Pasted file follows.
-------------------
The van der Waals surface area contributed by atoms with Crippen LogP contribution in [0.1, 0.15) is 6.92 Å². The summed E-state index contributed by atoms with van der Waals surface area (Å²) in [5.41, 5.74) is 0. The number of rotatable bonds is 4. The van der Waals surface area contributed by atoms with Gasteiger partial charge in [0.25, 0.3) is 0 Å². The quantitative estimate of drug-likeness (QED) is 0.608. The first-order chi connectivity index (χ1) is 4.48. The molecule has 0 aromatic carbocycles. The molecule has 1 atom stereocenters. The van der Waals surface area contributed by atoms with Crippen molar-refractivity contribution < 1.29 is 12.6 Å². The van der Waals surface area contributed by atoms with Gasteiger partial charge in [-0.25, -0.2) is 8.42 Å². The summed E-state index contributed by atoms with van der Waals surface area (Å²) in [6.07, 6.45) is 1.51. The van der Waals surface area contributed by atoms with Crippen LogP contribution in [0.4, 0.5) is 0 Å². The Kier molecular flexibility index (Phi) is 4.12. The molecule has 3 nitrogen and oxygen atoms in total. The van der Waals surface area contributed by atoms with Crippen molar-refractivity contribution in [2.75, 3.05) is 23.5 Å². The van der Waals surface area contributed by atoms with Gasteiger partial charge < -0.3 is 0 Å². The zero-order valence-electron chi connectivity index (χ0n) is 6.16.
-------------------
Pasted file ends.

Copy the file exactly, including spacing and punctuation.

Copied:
The van der Waals surface area contributed by atoms with Crippen LogP contribution in [0.1, 0.15) is 6.92 Å². The summed E-state index contributed by atoms with van der Waals surface area (Å²) in [5.41, 5.74) is 0. The number of rotatable bonds is 4. The van der Waals surface area contributed by atoms with Gasteiger partial charge in [0.25, 0.3) is 0 Å². The quantitative estimate of drug-likeness (QED) is 0.608. The first-order chi connectivity index (χ1) is 4.48. The molecule has 0 aromatic carbocycles. The molecule has 1 atom stereocenters. The van der Waals surface area contributed by atoms with Crippen molar-refractivity contribution < 1.29 is 12.6 Å². The van der Waals surface area contributed by atoms with Gasteiger partial charge in [-0.25, -0.2) is 8.42 Å². The summed E-state index contributed by atoms with van der Waals surface area (Å²) in [6.07, 6.45) is 1.51. The van der Waals surface area contributed by atoms with Crippen LogP contribution in [0.4, 0.5) is 0 Å². The Kier molecular flexibility index (Phi) is 4.12. The molecule has 3 nitrogen and oxygen atoms in total. The van der Waals surface area contributed by atoms with Crippen molar-refractivity contribution in [2.75, 3.05) is 23.5 Å². The van der Waals surface area contributed by atoms with Gasteiger partial charge < -0.3 is 0 Å². The zero-order valence-electron chi connectivity index (χ0n) is 6.16.